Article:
Re-Watching Star Trek: The Next Generation

Space: the final frontier . . .
These are the voyages of the starship Enterprise . . .
Its five-year mission: to explore strange new worlds . . .
To seek out new life and new civilisations . . .
To boldly go where no man has gone before.

It was with these words, first heard almost four dozen years ago, that one of the greatest SF television series of all time announced itself to the world. Through three years of network television and, more importantly, decades of syndication, Gene Roddenberry‘s Star Trek would give us one of the defining friendships of modern entertainment, audacious storytelling courtesy of some of the finest writers in the business, American television’s first inter-racial kiss and a plethora of catchphrases, which would permeate pop culture to an incredible degree.

Beam me up, Scotty.

That is illogical, Captain.

I cannae change the laws of physics.

Dammit, Jim, I’m a doctor, not a miracle worker!

Me engines cannae take much more o’ this, Cap’n.

You green-blooded hobgoblin!

Live long and prosper.

I could go on – trust me, your patience for snippets of dialogue will be up long before my reservoir of Star Trek sayings – stop me now before I kill again!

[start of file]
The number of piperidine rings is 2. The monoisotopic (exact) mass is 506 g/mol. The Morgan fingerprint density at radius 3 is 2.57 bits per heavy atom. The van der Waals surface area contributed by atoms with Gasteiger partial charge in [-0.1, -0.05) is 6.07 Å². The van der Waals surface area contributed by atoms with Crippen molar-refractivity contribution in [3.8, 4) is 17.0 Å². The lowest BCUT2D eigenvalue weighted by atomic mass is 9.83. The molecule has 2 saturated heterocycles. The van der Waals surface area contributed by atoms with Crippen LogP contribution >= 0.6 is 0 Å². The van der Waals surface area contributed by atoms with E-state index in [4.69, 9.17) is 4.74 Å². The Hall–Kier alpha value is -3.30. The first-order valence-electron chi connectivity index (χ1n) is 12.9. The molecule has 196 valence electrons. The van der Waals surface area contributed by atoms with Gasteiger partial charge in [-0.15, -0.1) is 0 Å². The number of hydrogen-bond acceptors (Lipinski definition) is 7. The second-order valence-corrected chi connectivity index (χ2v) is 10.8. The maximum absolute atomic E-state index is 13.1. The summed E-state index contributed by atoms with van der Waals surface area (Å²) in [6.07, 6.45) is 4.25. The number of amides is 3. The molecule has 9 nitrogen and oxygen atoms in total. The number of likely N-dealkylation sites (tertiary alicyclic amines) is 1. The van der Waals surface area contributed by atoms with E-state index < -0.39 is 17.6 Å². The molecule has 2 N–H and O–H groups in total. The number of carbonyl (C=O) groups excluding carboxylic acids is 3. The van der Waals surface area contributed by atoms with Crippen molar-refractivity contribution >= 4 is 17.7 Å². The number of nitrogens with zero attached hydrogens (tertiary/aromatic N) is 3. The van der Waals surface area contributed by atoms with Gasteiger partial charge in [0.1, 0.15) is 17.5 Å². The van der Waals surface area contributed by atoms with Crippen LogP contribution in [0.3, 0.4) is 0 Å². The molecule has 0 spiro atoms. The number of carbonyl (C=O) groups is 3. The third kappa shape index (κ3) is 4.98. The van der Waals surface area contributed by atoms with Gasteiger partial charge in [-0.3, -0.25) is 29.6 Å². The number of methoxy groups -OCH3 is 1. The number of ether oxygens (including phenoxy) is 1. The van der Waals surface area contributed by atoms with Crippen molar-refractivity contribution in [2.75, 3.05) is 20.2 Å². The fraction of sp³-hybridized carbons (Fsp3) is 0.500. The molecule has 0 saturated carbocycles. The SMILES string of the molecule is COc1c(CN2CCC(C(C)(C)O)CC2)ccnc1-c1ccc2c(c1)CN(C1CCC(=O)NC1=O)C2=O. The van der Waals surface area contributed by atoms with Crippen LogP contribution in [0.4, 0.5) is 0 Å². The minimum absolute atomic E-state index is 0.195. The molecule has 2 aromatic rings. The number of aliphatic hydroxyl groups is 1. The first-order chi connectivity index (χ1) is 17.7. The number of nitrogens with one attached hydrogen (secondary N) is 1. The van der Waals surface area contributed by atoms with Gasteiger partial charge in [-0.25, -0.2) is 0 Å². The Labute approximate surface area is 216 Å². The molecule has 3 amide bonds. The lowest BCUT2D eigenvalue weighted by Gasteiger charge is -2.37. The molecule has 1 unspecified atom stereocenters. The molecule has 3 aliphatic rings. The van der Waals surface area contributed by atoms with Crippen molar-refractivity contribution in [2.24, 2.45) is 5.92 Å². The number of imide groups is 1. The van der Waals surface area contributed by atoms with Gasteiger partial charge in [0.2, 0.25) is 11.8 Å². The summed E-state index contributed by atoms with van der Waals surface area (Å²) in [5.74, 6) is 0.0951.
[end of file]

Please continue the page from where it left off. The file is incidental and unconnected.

And yet, for all that I hold the original series in high regard, it would be a new programme, aired two decades later – an updating of Star Trek for a new generation – that would really cement the Great Bird of the Galaxy‘s signature creation in my affections.

Debuting twenty-one years after Captain Kirk, Mr Spock, Bones, Scotty, Uhura and co. first ventured onto our screens, Star Trek: The Next Generation was an ambitious attempt to update a cultural phenomenon for a new audience. Gone was the impulsive cold warrior, replaced by a seasoned diplomat. The irascible country doctor now the single mother of a young boy-genius. Science Officer, Mr Spock, constantly struggling to keep the emotions of his unwanted human side under check, replaced – in a brilliant piece of not-quite-symmetry – by an android whose fondest wish is to be human.

There were other changes, too, such as a larger cast, more interesting roles for women and African Americans, more exploration of story arcs over the course of different seasons. We encountered many more races in this new series than we had in the original Star Trek, where it was essentially Klingons, Romulans and a succession of one-off monsters. The presence of first officer, William Riker, allowed the show to have a Kirk-like man-of-action who could play the romantic lead and – more importantly for my inner pedant – lead the hazardous missions planet-side; it never sat well with me that Kirk would put himself at risk so often when he had an entire starship to command. Picard’s use of his bridge crew struck me as much more responsible.